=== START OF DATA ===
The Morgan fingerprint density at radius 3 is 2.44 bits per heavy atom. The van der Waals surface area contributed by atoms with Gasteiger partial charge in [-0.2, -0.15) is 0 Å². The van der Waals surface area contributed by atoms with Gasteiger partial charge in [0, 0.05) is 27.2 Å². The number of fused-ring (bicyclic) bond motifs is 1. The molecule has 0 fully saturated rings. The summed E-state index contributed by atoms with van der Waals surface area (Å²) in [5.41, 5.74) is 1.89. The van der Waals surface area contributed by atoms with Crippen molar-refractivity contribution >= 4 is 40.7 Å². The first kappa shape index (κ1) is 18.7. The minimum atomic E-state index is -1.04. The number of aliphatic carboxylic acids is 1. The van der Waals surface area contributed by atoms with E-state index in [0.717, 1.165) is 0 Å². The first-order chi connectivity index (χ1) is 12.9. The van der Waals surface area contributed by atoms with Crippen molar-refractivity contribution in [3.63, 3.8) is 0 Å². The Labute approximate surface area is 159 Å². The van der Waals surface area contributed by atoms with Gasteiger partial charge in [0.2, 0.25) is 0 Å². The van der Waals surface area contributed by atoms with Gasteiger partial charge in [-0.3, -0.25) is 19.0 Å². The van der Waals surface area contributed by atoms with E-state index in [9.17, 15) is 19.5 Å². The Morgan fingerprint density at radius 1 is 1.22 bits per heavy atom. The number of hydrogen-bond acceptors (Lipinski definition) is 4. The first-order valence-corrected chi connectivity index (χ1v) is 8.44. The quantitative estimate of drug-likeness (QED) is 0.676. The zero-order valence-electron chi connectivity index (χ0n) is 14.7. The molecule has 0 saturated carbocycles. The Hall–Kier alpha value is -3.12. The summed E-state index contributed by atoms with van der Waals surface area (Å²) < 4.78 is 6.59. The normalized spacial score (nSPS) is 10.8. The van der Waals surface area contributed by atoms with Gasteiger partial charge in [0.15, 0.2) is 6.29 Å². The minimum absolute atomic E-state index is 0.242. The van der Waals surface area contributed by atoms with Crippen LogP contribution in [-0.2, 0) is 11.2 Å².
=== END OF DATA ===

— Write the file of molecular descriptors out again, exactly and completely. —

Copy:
The Morgan fingerprint density at radius 3 is 2.44 bits per heavy atom. The van der Waals surface area contributed by atoms with Gasteiger partial charge in [-0.2, -0.15) is 0 Å². The van der Waals surface area contributed by atoms with Gasteiger partial charge in [0, 0.05) is 27.2 Å². The number of fused-ring (bicyclic) bond motifs is 1. The molecule has 0 fully saturated rings. The summed E-state index contributed by atoms with van der Waals surface area (Å²) in [5.41, 5.74) is 1.89. The van der Waals surface area contributed by atoms with Crippen molar-refractivity contribution >= 4 is 40.7 Å². The first kappa shape index (κ1) is 18.7. The minimum atomic E-state index is -1.04. The number of aliphatic carboxylic acids is 1. The van der Waals surface area contributed by atoms with E-state index in [0.717, 1.165) is 0 Å². The first-order chi connectivity index (χ1) is 12.9. The van der Waals surface area contributed by atoms with Crippen molar-refractivity contribution in [3.63, 3.8) is 0 Å². The Labute approximate surface area is 159 Å². The van der Waals surface area contributed by atoms with Gasteiger partial charge in [0.2, 0.25) is 0 Å². The van der Waals surface area contributed by atoms with Gasteiger partial charge in [-0.3, -0.25) is 19.0 Å². The van der Waals surface area contributed by atoms with E-state index in [9.17, 15) is 19.5 Å². The Morgan fingerprint density at radius 1 is 1.22 bits per heavy atom. The number of hydrogen-bond acceptors (Lipinski definition) is 4. The first-order valence-corrected chi connectivity index (χ1v) is 8.44. The quantitative estimate of drug-likeness (QED) is 0.676. The zero-order valence-electron chi connectivity index (χ0n) is 14.7. The molecule has 0 saturated carbocycles. The Hall–Kier alpha value is -3.12. The summed E-state index contributed by atoms with van der Waals surface area (Å²) < 4.78 is 6.59. The normalized spacial score (nSPS) is 10.8. The van der Waals surface area contributed by atoms with Gasteiger partial charge in [0.15, 0.2) is 6.29 Å². The minimum absolute atomic E-state index is 0.242. The van der Waals surface area contributed by atoms with Crippen LogP contribution in [-0.2, 0) is 11.2 Å².